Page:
So if there's confusion by Republicans, it's because of what they are he

  • by slashing1 (818431) on Tuesday December 28, 2010 @03:04PM (#34689764)

    I don't have any comment regarding what the general Republican position is or is against, but I think their opposition to H.R. 2103 (International Protecting Girls by Preventing Child Marriage Act) is understandable on narrower grounds. If they are concerned about 1) expansive executive power, and 2) abortion funding, I can see why they might be concerned with a rather simple-looking bill that does not seem to contain much guidance or oversight regarding how the President spends on "health services" for girls. If you're involved with U.S. politics, certainly you must be aware that government provision of reproductive health services is a politically charged issue.

    I also don't know about the history of this legislation, but if you were cynical, you might consider the idea that some politicians could use exactly this type of legislation to paint others as "pro-raping children." It's pretty easy to slip in issues you really care about into high profile, difficult-to-publicly-oppose legislation. Especially when you're using procedural rules to push legislation through at the end of the year.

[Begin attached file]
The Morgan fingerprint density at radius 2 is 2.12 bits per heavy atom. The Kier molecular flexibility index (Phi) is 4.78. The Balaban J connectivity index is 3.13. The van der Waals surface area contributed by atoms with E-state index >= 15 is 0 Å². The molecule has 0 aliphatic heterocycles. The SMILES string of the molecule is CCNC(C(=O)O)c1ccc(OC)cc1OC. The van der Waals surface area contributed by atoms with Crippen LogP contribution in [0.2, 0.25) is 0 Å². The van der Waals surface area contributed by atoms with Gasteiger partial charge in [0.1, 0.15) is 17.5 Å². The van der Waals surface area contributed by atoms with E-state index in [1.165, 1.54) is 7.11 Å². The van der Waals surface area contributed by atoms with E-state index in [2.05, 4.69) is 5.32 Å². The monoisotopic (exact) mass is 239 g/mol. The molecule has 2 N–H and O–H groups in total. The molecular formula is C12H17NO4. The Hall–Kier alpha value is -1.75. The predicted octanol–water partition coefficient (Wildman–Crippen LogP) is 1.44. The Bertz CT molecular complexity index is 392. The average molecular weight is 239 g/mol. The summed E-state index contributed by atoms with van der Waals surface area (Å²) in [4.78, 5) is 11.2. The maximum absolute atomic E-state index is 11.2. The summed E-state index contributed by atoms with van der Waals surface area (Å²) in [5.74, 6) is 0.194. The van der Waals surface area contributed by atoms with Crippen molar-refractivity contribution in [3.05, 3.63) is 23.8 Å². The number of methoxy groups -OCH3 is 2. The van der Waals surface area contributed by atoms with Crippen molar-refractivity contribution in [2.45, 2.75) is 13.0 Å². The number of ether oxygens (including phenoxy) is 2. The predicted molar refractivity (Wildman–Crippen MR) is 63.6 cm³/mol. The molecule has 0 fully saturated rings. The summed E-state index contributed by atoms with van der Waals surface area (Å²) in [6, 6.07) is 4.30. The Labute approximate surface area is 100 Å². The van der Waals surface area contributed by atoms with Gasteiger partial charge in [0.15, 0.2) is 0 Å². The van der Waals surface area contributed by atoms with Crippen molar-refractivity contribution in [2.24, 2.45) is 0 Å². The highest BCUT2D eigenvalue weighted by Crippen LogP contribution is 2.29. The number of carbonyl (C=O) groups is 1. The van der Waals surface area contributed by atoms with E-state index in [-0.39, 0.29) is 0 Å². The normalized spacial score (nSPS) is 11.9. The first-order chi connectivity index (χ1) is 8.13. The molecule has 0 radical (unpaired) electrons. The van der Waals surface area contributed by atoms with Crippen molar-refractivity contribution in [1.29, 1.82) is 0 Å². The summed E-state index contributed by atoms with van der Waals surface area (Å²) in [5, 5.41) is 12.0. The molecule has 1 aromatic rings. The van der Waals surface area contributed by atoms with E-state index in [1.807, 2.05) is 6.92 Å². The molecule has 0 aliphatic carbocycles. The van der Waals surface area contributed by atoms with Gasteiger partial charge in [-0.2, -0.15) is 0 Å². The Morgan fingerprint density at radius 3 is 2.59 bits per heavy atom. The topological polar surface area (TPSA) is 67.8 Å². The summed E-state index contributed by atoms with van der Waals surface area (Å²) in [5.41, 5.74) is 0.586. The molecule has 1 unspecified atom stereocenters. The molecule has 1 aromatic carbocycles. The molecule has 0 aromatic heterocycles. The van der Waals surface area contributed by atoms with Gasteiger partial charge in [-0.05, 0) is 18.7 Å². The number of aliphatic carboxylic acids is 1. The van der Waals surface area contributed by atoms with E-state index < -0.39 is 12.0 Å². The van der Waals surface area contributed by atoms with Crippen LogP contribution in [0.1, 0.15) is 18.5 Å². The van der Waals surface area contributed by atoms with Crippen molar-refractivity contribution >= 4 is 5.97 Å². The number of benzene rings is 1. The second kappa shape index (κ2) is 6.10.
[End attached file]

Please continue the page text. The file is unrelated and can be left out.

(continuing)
• by DavidTC (10147) <slas45dxsvadiv.vadiv@never b o x . com> on Tuesday December 28, 2010 @03:48PM (#34690382) Homepage

    The bill was attached to a huge omnibus spending package.

    No, it wasn't. You need to actually pay attention.

    The bill was S. 987. The text is here [loc.gov]. It's three fucking pages on my screen.

    And you do realize that the bailout was under Bush, right?

  • Re:perfect example (Score:2, Informative)

    by ScentCone (795499) on Tuesday December 28, 2010 @05:14PM (#34691390)
    except that it happened on republican term

    While the Congress, which appropriates all funds and controls all military spending, was being run by Democrats. Get your facts straight before you lecture someone else.